Lehigh, in tandem with the International Labour Organization, presented a webinar titled “Sustainability of the Global Supply Chain” on April 22.
The webinar was created in preparation for the pilot Model ILO event, which is similar to Model United Nations events held for high school and college students nationwide. The event was planned by Bill Hunter, director of the Office of Fellowship Advising and U.N. Programs, and it was hosted by Kevin Cassidy, director of the ILO office for the United States.
“As (the ILO) were preparing to launch this, they looked for one university in the world to become the pilot site to host the first ever Model ILO simulation,” Hunter said. “To our absolute delight, they chose Lehigh.”
The in-person Model ILO event was canceled when COVID-19 forced Lehigh to close campus. Soon after the shut down, planning for an online webinar began. The team worked to mirror the plans of the initial event, which were centered around the future of global supply chains.
Attendees included Lehigh students and faculty, as well as U.N. officials, government employees and other international parties.
“Our goal was to have 100 participants in this, and… we are at 308,” Hunter said.
Lehigh has been a designated Nongovernmental Organization with the U.N. since 2004, and in that time, about 15,000 students and faculty have been directly engaged with U.N. programming, Hunter said.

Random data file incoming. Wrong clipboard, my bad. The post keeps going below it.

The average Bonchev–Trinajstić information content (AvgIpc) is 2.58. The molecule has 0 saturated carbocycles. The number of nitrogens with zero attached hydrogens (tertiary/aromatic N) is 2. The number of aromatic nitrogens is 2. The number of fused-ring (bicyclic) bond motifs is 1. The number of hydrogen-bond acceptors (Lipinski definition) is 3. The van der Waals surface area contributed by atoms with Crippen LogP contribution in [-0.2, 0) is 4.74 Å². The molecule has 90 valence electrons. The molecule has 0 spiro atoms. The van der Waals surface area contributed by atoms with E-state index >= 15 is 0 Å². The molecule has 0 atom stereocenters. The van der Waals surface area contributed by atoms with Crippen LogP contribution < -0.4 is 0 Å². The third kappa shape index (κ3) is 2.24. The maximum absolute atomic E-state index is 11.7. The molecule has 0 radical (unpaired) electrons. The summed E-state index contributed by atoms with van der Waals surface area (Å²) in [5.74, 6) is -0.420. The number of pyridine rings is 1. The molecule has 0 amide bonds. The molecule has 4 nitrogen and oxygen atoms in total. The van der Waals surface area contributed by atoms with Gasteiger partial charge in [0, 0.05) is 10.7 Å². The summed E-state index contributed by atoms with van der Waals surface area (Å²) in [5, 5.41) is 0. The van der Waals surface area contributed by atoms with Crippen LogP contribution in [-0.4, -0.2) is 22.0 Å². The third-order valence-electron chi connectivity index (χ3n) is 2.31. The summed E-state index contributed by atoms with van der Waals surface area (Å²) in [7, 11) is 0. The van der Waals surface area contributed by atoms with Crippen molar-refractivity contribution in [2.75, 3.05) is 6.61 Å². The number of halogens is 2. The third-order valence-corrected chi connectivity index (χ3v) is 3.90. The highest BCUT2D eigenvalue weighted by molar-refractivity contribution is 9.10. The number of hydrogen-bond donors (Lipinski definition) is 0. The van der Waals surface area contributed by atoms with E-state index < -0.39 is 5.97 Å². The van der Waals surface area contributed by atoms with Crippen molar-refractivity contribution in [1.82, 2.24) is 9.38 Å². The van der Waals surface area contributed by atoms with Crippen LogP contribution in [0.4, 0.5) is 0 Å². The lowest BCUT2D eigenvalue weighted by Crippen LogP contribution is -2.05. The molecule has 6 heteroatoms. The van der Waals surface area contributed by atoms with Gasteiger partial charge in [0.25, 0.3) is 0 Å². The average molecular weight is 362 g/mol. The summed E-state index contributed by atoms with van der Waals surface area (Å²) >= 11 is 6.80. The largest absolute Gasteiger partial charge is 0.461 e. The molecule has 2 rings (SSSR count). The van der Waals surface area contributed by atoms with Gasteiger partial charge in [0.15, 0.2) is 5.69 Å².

The webinar presenters included Zach Zacharia, an associate professor of supply chain management and director of the Center for Supply Chain Research at Lehigh; Cathy Feingold, director of the AFL-CIO’s International Department; Ashley Orbach, manager of the Human Rights and Engagement Team in Apple’s Operations group; and Colin Fenwick, head of the Labour Law and Reform Unit of the ILO.
Each presenter spoke about global supply chains based on personal experience and expertise in their respective fields. The pandemic was a large talking point for the presenters.
Zacharia introduced the topic of global supply chains to the audience and laid the groundwork for the other presenters to then build on.
He said COVID-19 is known as a “black swan,” a large-scale event that will shift how most global supply chains will look moving forward. The topic of public health will now be prevalent in the conversation of how global supply chains function and how laborers will work in them.
“The new normal has changed, and we need to be prepared to make changes in the way we do things so we will be capable of surviving and prospering in this new environment,” Zacharia said in his closing remarks.
Other discussion points included modern slavery laws in respects to global supply chains, how Apple looks at the materials being used in the supply chain of products and how the ILO works to implement treaties created to improve working environments.
Cassidy said people will see tremendous innovation following the pandemic.
“The benefit the ILO brings to these discussions is its history,” Cassidy said. “We have 100 years working on labor issues, and also we were at the beginning of the capitalist system.”